10 tips to streamline your blog content workflow

Content production seems quite simple, in principle. You come up with an idea, write about it, do some SEO checks and click publish. Simple, right? In reality, it hardly ever turns out that way, especially if you’re working with a team. Miscommunications, last-minute changes, confusion about what needs to happens when. We’ve all been there! Try these ten tips to streamline your digital content workflow and hopefully eliminate a lot of the stress.

Before we start, bear in mind that the ‘perfect’ content workflow probably doesn’t exist. After all, every piece of content is unique, so a one-size-fits-all process is unlikely to produce the highest quality results. All the same, if your high-quality, unique content is taking forever to finish, you might struggle to meet deadlines or keep to a schedule. If that sounds like you or your organization, take a look at our tips and see how you might be able to improve.

1. Start the content process with clear goals

Whether you’re working alone or as part of a bigger team, it’s important to have a clear idea of all the steps involved, and how long each step might take. Not every digital content process is the same — for instance social media posts don’t need to be optimized for search engines, while blog posts targeting organic traffic do. Regardless of what your end goal is, the first step is always to start with clear goals.

Want to cover all your bases? Try to answer as many of these questions as you can, as clearly as you can:

  • What topic are you focusing on? How in-depth will you go?
  • Who are you writing for — who are your audience?
  • What are you trying to achieve? More website visits, increased sales, more social shares?
  • How will people be able to find your content? Where will you share it, and when?

If you can specify your ideas and plans really clearly at the beginning, it can help you and your team to align your plans and stay on track. Which saves you a lot of back-and-forth later on!

Read more: Audience research: how to analyze your audience »

2. Identify contributors and stakeholders

If you’re working in a team, our next tip is just as important as the first. Why? Even if you’re clear about your goals, does everyone involved also agree with your plan of action? That’s why you need to identify your essential contributors and key stakeholders.

Depending on how big your organization is and how well-developed your process is already, making a list of contributors and stakeholders could be a lot of hard work, or a total no-brainer. If you sometimes find that your digital content workflow reaches a bottleneck (or descends to total chaos) because blockers arise from unexpected sources, it could be a sign that you need to do more work in this area.

Once you’ve come up with your plan, it’s a good idea to share it with any essential colleagues that need to give approval in the end before you starting doing the real work. If you can get these people to agree with your initial plan, you can refer back to this later to explain creative choices and decisions you might need to make. When you let key parties know what to expect, you can avoid a lot of “What is this? What were you thinking?” kind of conversations.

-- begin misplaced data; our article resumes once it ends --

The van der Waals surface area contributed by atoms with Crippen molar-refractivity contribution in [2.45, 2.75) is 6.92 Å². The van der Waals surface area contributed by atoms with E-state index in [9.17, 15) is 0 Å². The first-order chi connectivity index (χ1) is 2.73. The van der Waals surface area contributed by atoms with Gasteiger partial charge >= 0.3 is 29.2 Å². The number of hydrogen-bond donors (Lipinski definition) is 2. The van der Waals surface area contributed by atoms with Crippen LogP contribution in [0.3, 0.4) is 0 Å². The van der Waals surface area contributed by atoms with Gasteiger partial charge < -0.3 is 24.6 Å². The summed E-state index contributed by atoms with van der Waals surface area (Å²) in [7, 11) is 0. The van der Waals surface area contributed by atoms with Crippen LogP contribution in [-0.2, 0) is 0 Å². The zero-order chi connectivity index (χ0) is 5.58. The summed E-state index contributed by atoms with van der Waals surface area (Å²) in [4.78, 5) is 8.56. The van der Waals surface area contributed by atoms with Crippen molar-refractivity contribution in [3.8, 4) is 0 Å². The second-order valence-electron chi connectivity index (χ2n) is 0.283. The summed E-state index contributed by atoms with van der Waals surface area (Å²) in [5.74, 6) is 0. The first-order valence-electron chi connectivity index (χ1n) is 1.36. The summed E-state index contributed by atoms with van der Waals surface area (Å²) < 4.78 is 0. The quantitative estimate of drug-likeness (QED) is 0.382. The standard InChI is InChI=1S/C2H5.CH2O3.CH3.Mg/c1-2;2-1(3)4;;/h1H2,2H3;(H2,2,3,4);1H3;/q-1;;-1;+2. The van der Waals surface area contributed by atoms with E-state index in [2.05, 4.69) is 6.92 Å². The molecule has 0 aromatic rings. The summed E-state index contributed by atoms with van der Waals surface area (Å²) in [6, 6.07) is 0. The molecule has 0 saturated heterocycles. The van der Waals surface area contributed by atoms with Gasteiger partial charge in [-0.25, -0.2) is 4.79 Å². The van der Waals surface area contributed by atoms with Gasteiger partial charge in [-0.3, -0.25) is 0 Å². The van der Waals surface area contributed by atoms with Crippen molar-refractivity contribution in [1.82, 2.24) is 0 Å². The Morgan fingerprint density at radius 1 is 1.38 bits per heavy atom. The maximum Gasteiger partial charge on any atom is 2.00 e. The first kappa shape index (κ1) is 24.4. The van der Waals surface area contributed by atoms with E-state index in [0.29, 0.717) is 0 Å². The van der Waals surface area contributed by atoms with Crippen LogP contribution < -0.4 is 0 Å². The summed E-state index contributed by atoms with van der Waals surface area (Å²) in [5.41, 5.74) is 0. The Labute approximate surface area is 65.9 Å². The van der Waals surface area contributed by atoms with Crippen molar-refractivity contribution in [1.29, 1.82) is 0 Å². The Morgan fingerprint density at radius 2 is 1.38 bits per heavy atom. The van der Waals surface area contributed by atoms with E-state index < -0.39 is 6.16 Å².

3. Visualize your content workflow

It can be hugely beneficial to visualize your content workflow, even if it seems daunting. At minimum, you should write out the basic steps. If you add boxes and arrows to link the steps together, this can help to make the journey through the steps clearer (especially if there are moments when you need to loop back and repeat an earlier step). You can create this however feels comfortable to you — you could choose basic office software like Microsoft Word or Google Docs, you could try more advanced software like Visio or Lucidchart, or you could sketch it out on paper. It’s up to you!

For instance, maybe your workflow could look like the first example written out in steps, or like the image below if you use a visualization tool. If, like us, you’re working in WordPress with the Yoast plugin enabled, you can incorporate the features that you use into your workflow too.

Content workflow example 1

  1. Create a content brief with the agreement of any necessary colleagues
  2. Carry out keyword research using Google Trends and the Semrush keyword data tool in Yoast SEO Premium
  3. Create an article outline using a title and headings that relate to your keywords and the expected search intent
  4. Check if your stakeholders agree with the article outline: If yes, then continue; If no, go back to steps 1-3
  5. Write your draft in WordPress taking the readability and SEO optimization suggestions from the Yoast SEO plugin into account
  6. Add a featured image in the Post Settings tab and a social image in the Facebook Preview tab
  7. Make sure the SEO title, meta description and slug are all a suitable length and describe the content well
  8. Use the Public Preview option in WordPress to share a preview of the post with everyone that needs to give feedback or approval
  9. Is there feedback that needs to be implemented? Then implement it! If you’ve made any important changes, go back to get feedback and approval again!
  10. Once everyone who needs to has approved it, your post is ready to publish.

Content workflow example 2

An example of a content workflow made with Jira software
An example of a Jira workflow for tracking blog projects

Read more: How to optimize a blog post for search engines: a checklist! »

4. Assign activities and responsibilities to individual team members

Even if you have a solid content workflow on paper, it’s important to ensure that each time you go through it, everyone is clear about who is doing what. Not only that — how and when will different team members communicate with each other to hand over tasks or ask questions? Clearing these kinds of things up in advance can save a lot of hassle for everyone involved.

If these tasks aren’t a regular part of your team’s working day, they’ll also need to manage their own schedule to accommodate the tasks. If so, make sure that they have time to work on your planned content. It’s also worth checking what other priorities your contributors are juggling, as these could prevent progress if they become too demanding. Maybe you have the authority to make your planned content a top priority — if that’s your intention, make sure everyone involved knows that this should be #1 on their to-do list!

Naturally, you’ll want to set a deadline for when your content is going to be published. But if you think you can just send out an initial set of instructions, with one final deadline for all the tasks, and nothing concrete in-between… Then things are quite likely to go wrong.